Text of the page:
Monday, August 31, 2015

I just had this great talk with a young man who is trying to figure out his faith.

Almost twenty, he is wrestling through what he believes and wondering if it is time to walk away from it all.  I love that he is dealing with it rather than sweeping it under the rug.  In some ways he is annoyed with other Christians who don't seem to be struggling with some of the issues he is struggling with.

It just seems easier to give up and follow the intellect and abandon faith.  This is a pressure we all feel from time to time.  It's what the psychologists call 'cognitive dissonance' - when what we do and what we believe don't line up we have stress.  This stress makes us want to resolve it by adhering to one or the other - actions or beliefs.  Ditch your faith or ditch your intellect.

Sadly, too many pick the easy way out . . . on both sides of the fence:

The ones who give up faith:
Faith is something that is hard-fought.  It is a process that we struggle with through many life-phases.  The faith you came to at five years old will not carry you into adulthood.  You have to wrestle through it.  For those who walked away from their faith because it seemed so childish:  You didn't walk out on faith, just your five-year-old version of it.

The ones who ditch their intellect:
 It is particularly aggravating when we see others who don't struggle with their faith development.  They are content with their five-year-old faith that sees everything simplistically.  Church becomes a place to level the playing field - to chastise political enemies, reduce everything to 'us vs. them' and make the churchgoer feel 'fed' so that they can go back to their lives 'encouraged.'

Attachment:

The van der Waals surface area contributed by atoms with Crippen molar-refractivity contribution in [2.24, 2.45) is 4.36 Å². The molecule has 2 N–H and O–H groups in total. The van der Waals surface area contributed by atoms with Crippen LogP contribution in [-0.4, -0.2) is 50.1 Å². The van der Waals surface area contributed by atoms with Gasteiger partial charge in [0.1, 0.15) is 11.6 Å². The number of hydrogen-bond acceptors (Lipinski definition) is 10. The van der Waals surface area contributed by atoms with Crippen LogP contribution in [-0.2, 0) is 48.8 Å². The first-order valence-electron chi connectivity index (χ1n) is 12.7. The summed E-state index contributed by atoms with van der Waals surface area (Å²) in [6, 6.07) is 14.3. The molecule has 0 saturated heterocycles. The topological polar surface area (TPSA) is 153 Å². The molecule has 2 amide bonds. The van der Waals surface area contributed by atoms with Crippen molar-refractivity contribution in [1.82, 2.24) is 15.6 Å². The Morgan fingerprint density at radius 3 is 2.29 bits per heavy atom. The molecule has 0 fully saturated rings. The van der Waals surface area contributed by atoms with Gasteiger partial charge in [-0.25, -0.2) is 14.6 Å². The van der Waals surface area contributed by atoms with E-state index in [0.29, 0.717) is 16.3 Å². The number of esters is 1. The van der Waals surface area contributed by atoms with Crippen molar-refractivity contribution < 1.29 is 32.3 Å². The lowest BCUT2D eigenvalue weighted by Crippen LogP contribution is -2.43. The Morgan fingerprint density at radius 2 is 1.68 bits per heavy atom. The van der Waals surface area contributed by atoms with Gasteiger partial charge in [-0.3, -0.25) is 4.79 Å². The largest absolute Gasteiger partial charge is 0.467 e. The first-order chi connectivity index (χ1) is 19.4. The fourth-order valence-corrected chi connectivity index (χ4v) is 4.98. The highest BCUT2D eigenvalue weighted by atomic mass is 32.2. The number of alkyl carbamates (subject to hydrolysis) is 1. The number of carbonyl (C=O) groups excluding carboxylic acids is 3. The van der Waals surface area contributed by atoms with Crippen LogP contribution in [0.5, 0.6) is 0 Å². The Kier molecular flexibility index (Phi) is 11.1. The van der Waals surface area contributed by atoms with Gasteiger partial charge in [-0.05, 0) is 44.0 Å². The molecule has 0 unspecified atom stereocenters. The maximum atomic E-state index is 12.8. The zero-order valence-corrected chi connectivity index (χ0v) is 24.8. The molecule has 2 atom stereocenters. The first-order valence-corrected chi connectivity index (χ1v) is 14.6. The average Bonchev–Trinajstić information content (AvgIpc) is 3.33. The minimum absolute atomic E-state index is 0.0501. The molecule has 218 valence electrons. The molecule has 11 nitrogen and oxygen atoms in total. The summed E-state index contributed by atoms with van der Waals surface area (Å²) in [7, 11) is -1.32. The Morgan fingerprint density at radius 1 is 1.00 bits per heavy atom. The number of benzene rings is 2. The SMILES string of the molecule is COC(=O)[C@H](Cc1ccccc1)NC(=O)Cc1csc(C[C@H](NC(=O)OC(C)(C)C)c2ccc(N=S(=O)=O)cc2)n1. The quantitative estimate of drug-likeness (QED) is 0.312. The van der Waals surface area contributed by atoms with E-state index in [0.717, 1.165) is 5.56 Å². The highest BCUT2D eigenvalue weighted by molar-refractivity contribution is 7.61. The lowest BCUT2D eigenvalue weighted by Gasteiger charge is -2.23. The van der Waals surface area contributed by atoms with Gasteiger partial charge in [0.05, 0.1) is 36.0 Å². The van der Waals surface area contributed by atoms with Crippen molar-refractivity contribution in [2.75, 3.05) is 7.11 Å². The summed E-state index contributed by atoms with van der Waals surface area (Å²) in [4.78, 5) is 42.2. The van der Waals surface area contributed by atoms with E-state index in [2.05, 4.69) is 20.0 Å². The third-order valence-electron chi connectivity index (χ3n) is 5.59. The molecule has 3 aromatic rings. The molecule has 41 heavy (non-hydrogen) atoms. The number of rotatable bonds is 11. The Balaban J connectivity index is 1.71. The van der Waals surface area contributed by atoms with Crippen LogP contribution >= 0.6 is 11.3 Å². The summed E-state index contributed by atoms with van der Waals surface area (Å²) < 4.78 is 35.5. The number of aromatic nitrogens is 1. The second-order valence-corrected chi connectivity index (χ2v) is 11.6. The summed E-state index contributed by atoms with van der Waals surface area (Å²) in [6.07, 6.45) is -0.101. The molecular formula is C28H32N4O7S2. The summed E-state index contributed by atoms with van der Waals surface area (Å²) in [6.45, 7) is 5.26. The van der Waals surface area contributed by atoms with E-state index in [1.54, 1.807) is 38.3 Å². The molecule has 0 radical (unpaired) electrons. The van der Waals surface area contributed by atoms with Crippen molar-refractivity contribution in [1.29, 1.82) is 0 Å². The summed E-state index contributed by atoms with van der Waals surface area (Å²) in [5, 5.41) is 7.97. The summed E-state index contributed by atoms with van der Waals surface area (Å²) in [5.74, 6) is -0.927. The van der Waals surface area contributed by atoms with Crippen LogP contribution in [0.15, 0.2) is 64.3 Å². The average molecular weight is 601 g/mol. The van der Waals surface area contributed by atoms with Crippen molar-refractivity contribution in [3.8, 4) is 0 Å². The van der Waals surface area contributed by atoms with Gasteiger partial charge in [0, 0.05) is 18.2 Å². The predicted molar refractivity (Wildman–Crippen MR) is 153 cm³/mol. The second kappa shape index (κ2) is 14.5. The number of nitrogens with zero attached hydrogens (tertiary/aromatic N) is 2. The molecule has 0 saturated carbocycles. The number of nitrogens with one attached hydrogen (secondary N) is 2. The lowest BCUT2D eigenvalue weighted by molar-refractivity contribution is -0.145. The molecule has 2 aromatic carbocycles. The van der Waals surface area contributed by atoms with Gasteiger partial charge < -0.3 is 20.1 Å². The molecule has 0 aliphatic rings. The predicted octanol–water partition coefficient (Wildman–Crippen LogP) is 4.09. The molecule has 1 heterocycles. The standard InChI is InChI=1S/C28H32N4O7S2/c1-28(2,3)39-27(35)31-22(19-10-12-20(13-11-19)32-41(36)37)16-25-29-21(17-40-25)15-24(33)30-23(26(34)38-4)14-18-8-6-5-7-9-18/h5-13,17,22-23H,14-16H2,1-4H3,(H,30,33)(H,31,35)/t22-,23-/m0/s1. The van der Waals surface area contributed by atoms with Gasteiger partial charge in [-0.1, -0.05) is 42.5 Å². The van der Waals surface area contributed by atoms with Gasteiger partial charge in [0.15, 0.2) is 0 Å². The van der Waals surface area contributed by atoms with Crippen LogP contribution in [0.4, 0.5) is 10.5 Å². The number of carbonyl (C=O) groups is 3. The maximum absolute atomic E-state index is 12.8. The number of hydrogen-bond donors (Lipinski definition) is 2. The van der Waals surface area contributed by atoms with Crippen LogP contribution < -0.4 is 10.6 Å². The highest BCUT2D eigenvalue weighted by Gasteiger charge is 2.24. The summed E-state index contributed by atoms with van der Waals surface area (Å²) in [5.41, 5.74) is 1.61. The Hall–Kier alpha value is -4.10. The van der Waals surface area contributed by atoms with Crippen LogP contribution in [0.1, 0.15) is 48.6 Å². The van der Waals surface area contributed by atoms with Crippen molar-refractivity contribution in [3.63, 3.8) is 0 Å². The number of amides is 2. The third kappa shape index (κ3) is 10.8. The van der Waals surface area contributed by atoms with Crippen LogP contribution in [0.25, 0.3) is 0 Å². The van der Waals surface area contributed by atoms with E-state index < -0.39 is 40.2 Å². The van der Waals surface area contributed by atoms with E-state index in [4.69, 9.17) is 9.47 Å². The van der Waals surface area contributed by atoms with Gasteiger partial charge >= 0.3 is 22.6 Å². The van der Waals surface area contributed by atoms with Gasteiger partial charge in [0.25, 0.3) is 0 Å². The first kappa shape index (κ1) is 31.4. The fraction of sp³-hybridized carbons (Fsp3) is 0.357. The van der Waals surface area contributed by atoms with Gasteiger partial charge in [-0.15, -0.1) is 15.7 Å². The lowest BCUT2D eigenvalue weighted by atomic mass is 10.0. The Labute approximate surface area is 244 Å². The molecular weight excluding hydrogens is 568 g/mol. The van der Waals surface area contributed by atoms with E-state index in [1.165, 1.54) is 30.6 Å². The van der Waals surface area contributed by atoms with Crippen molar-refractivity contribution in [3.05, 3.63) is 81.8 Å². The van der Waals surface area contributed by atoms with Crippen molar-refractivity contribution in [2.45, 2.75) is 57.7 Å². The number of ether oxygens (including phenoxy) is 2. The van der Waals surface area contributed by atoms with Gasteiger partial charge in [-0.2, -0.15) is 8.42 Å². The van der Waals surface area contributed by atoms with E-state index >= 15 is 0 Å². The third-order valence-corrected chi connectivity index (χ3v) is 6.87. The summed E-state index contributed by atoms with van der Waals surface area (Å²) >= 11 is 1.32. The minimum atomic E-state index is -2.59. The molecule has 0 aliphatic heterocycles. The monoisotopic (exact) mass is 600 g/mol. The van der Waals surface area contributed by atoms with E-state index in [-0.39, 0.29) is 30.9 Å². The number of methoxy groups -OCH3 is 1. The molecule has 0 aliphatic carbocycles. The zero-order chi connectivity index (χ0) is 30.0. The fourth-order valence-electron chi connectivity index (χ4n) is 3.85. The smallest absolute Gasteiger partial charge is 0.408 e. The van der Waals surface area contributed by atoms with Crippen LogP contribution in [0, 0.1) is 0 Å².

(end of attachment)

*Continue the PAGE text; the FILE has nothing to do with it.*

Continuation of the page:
Encouraged to never grow in their faith.

See, we have this weird thing that we like to quote from Jesus, "whoever does not receive the kingdom of God like a child" and we forget that the key word is 'like.'  It is a simile.  A comparison meant to convey a larger truth - beyond the literal meaning.

It means clinging to faith with the questions we have - knowing that God is not afraid of them and pursuing them in the midst of no answers . . . yet.  That is faith.

So I encouraged him to not see this as a time of decision - but as the midpoint of a struggle that one day he can look back on and say, "this was the time in my life that I was surrounded by my questions, but I discovered that God was bigger than any of them."

1 comment:

  1. I believe in the end, his faith will be MUCH stronger......I know mine is.